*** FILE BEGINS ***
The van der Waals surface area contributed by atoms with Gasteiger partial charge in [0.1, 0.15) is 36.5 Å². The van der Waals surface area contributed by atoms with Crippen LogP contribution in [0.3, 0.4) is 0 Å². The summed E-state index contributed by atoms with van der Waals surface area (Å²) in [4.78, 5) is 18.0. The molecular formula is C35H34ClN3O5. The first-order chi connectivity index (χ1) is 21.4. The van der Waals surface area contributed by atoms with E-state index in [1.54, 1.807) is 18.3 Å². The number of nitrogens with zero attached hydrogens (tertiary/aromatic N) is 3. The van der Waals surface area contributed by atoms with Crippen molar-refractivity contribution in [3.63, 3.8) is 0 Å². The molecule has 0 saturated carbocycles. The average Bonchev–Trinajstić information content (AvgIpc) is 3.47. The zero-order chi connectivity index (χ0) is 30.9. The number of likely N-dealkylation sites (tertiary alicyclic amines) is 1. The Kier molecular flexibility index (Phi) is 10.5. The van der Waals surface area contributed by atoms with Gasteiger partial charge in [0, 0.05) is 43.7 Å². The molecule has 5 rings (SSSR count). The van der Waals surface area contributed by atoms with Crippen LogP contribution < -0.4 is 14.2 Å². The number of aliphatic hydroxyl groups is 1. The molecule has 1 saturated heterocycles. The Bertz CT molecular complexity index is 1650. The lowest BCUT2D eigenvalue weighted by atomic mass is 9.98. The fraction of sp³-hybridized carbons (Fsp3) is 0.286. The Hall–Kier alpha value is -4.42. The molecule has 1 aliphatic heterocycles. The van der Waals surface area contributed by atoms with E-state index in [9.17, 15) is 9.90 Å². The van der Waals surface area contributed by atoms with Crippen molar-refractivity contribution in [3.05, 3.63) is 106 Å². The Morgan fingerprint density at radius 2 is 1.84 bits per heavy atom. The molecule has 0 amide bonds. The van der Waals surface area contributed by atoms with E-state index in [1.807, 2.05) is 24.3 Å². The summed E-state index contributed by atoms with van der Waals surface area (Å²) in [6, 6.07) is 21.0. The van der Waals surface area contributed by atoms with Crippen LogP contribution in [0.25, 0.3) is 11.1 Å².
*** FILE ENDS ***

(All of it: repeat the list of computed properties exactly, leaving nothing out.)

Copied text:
The van der Waals surface area contributed by atoms with Gasteiger partial charge in [0.1, 0.15) is 36.5 Å². The van der Waals surface area contributed by atoms with Crippen LogP contribution in [0.3, 0.4) is 0 Å². The summed E-state index contributed by atoms with van der Waals surface area (Å²) in [4.78, 5) is 18.0. The molecular formula is C35H34ClN3O5. The first-order chi connectivity index (χ1) is 21.4. The van der Waals surface area contributed by atoms with E-state index in [1.54, 1.807) is 18.3 Å². The number of nitrogens with zero attached hydrogens (tertiary/aromatic N) is 3. The van der Waals surface area contributed by atoms with Crippen molar-refractivity contribution in [3.63, 3.8) is 0 Å². The molecule has 0 saturated carbocycles. The average Bonchev–Trinajstić information content (AvgIpc) is 3.47. The zero-order chi connectivity index (χ0) is 30.9. The number of likely N-dealkylation sites (tertiary alicyclic amines) is 1. The Kier molecular flexibility index (Phi) is 10.5. The van der Waals surface area contributed by atoms with Gasteiger partial charge in [0, 0.05) is 43.7 Å². The molecule has 5 rings (SSSR count). The van der Waals surface area contributed by atoms with Crippen LogP contribution < -0.4 is 14.2 Å². The number of aliphatic hydroxyl groups is 1. The molecule has 1 saturated heterocycles. The Bertz CT molecular complexity index is 1650. The lowest BCUT2D eigenvalue weighted by atomic mass is 9.98. The fraction of sp³-hybridized carbons (Fsp3) is 0.286. The Hall–Kier alpha value is -4.42. The molecule has 1 aliphatic heterocycles. The van der Waals surface area contributed by atoms with E-state index in [9.17, 15) is 9.90 Å². The van der Waals surface area contributed by atoms with Crippen molar-refractivity contribution in [3.05, 3.63) is 106 Å². The Morgan fingerprint density at radius 2 is 1.84 bits per heavy atom. The molecule has 0 amide bonds. The van der Waals surface area contributed by atoms with E-state index in [1.807, 2.05) is 24.3 Å². The summed E-state index contributed by atoms with van der Waals surface area (Å²) in [6, 6.07) is 21.0. The van der Waals surface area contributed by atoms with Crippen LogP contribution in [0.25, 0.3) is 11.1 Å².